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Orienteering is not just ________

We learn from every conference we attend. At a math teachers' conference on Pi Day,  I learned from our co-presenter Vickie Cavanaugh, a 7th grade math teacher in Brookline, MA. Vickie set up a "do now" task as attendees entered the room. She displayed an orienteering map with checkpoints on it, and posted these questions: "What do you notice? What do you wonder?"


At the same conference, I learned about sentence frames and starters from keynote presenters Amy Lucenta and Grace Kelemanik. Let's try it. How would you fill in the blanks?:


Orienteering is not just _________________; it is also ___________________.


I posed this question to attendees at a conference for experiential education. The answers were diverse, and wonderful, and thought-provoking.


I'll tell you how I would fill in the blanks.


I've noticed that many outdoor educators teach orienteering primarily as a distance and bearing exercise. Often there is also a component of plotting checkpoints from latitude and longitude coordinates. These approaches are quite different from the map navigation used in the sport of orienteering. In the sport, the checkpoint locations are shown on the map and do not need to be plotted. And while distance estimation and following a bearing are good skills, map navigation is so much more than that. Arguably, here is what the map would look like if you only used distance and bearing:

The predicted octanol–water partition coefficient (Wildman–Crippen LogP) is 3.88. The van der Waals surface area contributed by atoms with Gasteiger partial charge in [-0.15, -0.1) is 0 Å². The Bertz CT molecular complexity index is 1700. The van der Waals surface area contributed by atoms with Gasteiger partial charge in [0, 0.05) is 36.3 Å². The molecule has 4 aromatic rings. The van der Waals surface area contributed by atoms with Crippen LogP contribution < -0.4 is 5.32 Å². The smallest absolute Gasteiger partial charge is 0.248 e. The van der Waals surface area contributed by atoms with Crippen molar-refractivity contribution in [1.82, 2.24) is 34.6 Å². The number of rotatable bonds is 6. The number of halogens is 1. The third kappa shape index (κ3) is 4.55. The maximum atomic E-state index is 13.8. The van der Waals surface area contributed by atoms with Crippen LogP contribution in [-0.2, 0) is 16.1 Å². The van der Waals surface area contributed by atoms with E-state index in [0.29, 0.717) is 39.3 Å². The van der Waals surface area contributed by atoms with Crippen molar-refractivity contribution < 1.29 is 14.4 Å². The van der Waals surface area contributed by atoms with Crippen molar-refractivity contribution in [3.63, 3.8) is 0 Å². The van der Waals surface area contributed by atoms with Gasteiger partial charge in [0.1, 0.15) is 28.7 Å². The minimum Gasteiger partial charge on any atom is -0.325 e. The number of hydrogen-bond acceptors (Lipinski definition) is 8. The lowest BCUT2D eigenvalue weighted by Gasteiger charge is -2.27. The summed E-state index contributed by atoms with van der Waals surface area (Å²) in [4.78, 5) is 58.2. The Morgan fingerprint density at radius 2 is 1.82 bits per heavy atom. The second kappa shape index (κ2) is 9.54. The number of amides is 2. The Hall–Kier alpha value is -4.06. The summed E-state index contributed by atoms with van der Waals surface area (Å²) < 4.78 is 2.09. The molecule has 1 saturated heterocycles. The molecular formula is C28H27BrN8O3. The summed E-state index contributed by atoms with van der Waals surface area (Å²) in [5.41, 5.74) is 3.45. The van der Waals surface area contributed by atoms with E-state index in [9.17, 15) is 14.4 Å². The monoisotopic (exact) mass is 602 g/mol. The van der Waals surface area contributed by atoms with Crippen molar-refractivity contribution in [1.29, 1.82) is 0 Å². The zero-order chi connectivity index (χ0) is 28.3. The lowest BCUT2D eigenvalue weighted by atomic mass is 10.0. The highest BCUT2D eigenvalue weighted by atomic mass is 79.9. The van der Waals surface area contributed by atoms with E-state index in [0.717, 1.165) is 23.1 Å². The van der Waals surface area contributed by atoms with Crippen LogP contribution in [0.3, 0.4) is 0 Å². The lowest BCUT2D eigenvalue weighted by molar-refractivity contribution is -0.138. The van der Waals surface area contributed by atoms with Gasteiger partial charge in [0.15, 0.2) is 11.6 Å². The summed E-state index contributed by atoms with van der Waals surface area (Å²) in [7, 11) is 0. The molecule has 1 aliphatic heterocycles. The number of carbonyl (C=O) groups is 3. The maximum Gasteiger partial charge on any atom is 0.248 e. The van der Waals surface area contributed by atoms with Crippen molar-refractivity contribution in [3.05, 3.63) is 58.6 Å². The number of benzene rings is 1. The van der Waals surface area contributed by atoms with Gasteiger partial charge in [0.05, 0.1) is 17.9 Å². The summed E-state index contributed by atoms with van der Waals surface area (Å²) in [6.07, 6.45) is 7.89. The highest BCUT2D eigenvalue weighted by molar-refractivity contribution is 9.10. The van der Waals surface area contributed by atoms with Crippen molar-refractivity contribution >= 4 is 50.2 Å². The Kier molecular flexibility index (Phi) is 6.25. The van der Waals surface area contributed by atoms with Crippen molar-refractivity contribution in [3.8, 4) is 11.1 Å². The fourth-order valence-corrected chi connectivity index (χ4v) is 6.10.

If you only use distance and bearing, then all you need to know is the map scale, which way is north, and the relative location of the two checkpoints. But unless you are super accurate with your compass and pace counting, you may have trouble finding that checkpoint.


Orienteering is fundamentally about relating the rich information on the map to what you see around you. Orienteering skills include orienting the map, simplifying features to just what you need for your route, green light / yellow light orienteering to and beyond your attack point, aiming off, catching and collecting features, relocating, and more. Orienteering is not just distance and direction; it is also a rich set of map navigation skills.


Similarly, navigating life is not just following instructions and doing your homework. it's also exploring your world, choosing your goals, seeing multiple ways to achieve them, seeking information, collaborating with fellow travelers, making mistakes and recovering from them, and appreciating the scenery along the way.


When we teach orienteering, we can do so much more than teaching about following a compass bearing. We like to start without the compass, and instead work on exploration, observation, finding things, and simplified maps. And we also like to include discussion about whether some version of these skills can help you to find your way in life.

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